I entered MCI MA and was immediately processed through security and led into the prison, then into a waiting area which is a small room with several chairs and a desk. After 10 minutes or so several other volunteers arrived to the waiting room. For some reason unknown to us we were held there for about 30 minutes. I know the other volunteers from previous visits and joked that we could have an ecumenical service in the waiting room as we comprised Catholic, Protestant and Buddhist volunteers. We talked about the potential for self-transformation among the prisoners and shared various success and failure stories that we've experienced in our prison work. The discussion left us with a good feeling all over.
I entered the "Battle Room" which is where our Buddhist class is held. We did the morning Shambhala chants after which I adjusted two of the new guys' body posture and then led a short guided meditation. We meditated for 20 minutes. As I often do now, I opened things up right away and asked if anyone wanted to share something in particular. One guy had prepared a short talk on a Zen koan. The koan was that a Zen student asks his master "Does a dog have buddha nature?" And the Zen master's answer was "MU! (NO! or "NOT!) He read this koan and a short commentary of it and we contemplated it as he read. One inmate said that the master's answer was beyond "yes" and "no" and that MU was an expression of transcending conceptual/thinking mind. He said that if we see things as they are in the moment, we wouldn't get caught up in judgment about how things are, but simply experience them directly beyond concepts about what we think they are or are not. This blew my mind. We all bowed. Another guy said the the Zen master's MU meant that everything is empty and that even having buddha nature, if clung to, is just another concept. Another bow. Another guy brought up a Zen parable about a Zen master walking with his disciple along a dirt path. They got to a low point on the path that was blocked by a muddy puddle and a beautiful woman dressed in an ornate kimono was wondering how to cross the muddy puddle without soiling her dress. She asked the young disciple if he could carry her over and the disciple bowed and said he could not because a monk is not permitted to touch a woman. So the disciple crossed the puddle alone. After crossing, the disciple looked back and saw his master carrying the woman in his arms across the muddy puddle. Later the disciple was very concerned and worried for his master and asked him why he broke a Buddhist precept. The master's reply was "My dear boy, I left the woman on the far side of the puddle but you are still carrying her." This parable led to several comments. One guy said that it is a question of whether or not one's intention is pure or not that matters most, and not the breaking of a precept. He said that the precept is only a helpful guideline but not an absolute truth. Another guy said that even though a beautiful lotus grows in muddy water, yet the lotus flower in not soiled by the mud. Therefore, even though the Zen master carried the woman over the muddy puddle, he were not soiled by the "breaking" of a precept. The guy said that the master was bound by a greater precept. He went on to say that we are all absorbed in our own worlds of muddy water and learning how to let go of our concepts and judgments about how we think things are is the true path. My mind was blown again. Another guy then talked about a trauma in his life that was an open wound for many years and how he has learned to take responsibility for that painful wound. He said he is now able to let go of it, thus allowing him to be at peace with himself. There was much more discussed. We ended with dedicating the merit of our practice and study to all beings.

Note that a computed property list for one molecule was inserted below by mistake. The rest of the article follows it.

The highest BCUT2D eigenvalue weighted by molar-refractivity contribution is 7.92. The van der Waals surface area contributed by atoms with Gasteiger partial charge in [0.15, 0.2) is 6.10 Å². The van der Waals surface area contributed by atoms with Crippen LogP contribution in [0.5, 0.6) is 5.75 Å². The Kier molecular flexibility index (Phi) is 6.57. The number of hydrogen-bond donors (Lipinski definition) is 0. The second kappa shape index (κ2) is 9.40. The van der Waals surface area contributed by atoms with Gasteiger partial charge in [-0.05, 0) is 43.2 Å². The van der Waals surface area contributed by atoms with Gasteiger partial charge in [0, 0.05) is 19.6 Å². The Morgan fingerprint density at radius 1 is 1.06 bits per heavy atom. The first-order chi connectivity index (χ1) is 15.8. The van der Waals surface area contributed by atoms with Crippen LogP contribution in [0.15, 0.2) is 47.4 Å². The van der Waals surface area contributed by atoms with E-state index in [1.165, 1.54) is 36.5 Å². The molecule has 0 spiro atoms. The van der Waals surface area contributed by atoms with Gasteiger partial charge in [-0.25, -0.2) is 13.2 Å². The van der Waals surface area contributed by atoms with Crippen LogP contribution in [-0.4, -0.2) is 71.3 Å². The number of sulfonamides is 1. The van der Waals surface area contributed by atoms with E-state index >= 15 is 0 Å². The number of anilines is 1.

I am overjoyed and grateful to be able to study and practice with such genuine Buddhist practitioners.